And over all that wonderfulness will be that feeling I get only sometimes; the overwhelming, irrepressible presence of God.  So full that I can’t contain it in this human form, but must cry for excess of space to feel such a thing in my humanity.  In heaven it will be more, immediate and always there.  Now on earth I must exercise my soul — like drinking the light in C.S. Lewis’ Dawn Treader — so I can get more and more accustomed to glory in my heart…and then, then He will make me immortal.  And the inexpressible love of God will fill me to overflowing, and life will truly begin!

The King took the bucket [of water] in both hands, raised it to his lips, sipped, then drank deeply and raised his head.  His face was changed.  Not only his eyes but everything about him seemed to be brighter.

“Yes,” he said, “it is sweet.  That’s real water, that.  I’m not sure that it isn’t going to kill me.  But it is the death I would have chosen — if I’d known about it till now.”

“What do you mean?” asked Edmund.

“It — it’s like light more than anything else,” said Caspian.

“That is what it is,” said Reepicheep.  “Drinkable light.  We must be very near the end of the world now.”

There was a moment’s silence and then Lucy knelt down on the deck and drank from the bucket.

“It’s the loveliest thing I have ever tasted,” she said with a kind of gasp.  “But oh — it’s strong.  We shan’t need to eat anything now.”

And one by one everybody on board drank.  And for a long time they were all silent.  They felt almost too well and strong to bear it; and presently they began to notice another result.  As I have said before, there had been too much light ever since they left the island of Ramandu — the sun too large (though not too hot), the sea too bright, the air too shining.  Now, the light grew no less — if anything, it increased — but they could bear it.  They could see more light than they had ever seen before.  And the deck and the sail and their own faces and bodies became brighter and brighter and every rope shone.  And next morning, when the sun rose, now five or six times its old size, they stared hard into it and could see the very feathers of the birds that came flying from it.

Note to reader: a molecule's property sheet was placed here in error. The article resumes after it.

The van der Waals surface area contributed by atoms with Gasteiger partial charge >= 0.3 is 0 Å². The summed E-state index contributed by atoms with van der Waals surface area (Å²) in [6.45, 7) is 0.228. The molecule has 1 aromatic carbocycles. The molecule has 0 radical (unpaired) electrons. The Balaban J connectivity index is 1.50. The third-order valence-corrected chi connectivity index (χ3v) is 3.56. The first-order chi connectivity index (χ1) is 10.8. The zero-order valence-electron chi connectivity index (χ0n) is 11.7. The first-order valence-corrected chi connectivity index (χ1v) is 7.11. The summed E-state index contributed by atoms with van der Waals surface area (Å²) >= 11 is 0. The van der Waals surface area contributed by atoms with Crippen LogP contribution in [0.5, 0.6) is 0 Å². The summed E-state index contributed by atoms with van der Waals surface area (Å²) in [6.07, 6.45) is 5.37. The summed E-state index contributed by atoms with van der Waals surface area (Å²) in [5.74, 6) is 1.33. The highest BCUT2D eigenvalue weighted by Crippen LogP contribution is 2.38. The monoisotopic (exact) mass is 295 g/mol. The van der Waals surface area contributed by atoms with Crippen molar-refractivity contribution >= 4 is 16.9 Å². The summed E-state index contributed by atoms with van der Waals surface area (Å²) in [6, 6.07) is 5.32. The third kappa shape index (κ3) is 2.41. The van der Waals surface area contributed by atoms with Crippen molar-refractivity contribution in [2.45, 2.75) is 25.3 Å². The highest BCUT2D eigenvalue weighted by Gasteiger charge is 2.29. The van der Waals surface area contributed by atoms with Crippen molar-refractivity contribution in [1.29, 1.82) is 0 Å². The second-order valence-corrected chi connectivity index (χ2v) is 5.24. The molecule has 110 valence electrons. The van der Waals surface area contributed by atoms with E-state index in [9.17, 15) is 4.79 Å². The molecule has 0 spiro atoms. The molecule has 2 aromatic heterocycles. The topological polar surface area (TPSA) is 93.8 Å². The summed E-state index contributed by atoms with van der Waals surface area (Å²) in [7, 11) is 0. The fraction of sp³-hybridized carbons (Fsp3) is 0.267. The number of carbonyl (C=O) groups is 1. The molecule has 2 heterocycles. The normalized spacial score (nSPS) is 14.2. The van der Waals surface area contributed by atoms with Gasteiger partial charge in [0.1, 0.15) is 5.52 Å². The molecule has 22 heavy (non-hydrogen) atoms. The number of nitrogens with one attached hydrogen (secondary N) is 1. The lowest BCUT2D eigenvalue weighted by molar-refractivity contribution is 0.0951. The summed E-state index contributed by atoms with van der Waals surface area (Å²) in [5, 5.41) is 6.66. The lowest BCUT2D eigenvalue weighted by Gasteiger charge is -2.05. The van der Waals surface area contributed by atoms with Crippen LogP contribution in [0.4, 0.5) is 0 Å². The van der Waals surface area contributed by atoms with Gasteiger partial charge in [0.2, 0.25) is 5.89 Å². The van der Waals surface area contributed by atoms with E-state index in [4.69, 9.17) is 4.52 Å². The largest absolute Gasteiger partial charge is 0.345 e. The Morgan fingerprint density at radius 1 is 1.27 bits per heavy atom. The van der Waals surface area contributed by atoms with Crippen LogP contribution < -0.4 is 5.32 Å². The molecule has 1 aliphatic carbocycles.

— from The Voyage of the Dawn Treader by C.S. Lewis

For this very reason, make every effort to add to your faith goodness; and to goodness, knowledge; and to knowledge, self-control; and to self-control, perseverance; and to perseverance, godliness; and to godliness, mutual affection; and to mutual affection, love.  For if you possess these qualities in increasing measure, they will keep you from being ineffective and unproductive in your knowledge of our Lord Jesus Christ.  But whoever does not have them is nearsighted and blind, forgetting that they have been cleansed from their past sins.

Therefore, my brothers and sisters, make every effort to confirm your calling and election. For if you do these things, you will never stumble, and you will receive a rich welcome into the eternal kingdom of our Lord and Savior Jesus Christ.

We also have the prophetic message as something completely reliable, and you will do well to pay attention to it, as to a light shining in a dark place, until the day dawns and the morning star rises in your hearts.

–2 Peter 1:5-11, 19 (italics added)

Then Aslan turned to them and said: “You do not yet look so happy as I mean you to be.”

Lucy said, “We’re so afraid of being sent away, Aslan.  And you have sent us back into our own world so often.”

“No fear of that,” said Aslan. “Have you not guessed?”

Their hearts leaped and a wild hope rose within them.

“There was a real railway accident,” said Aslan softly.  “Your father and mother and all of you are — as you used to call it in the Shadowlands — dead.  The term is over: the holidays have begun.  The dream is ended: this is the morning.”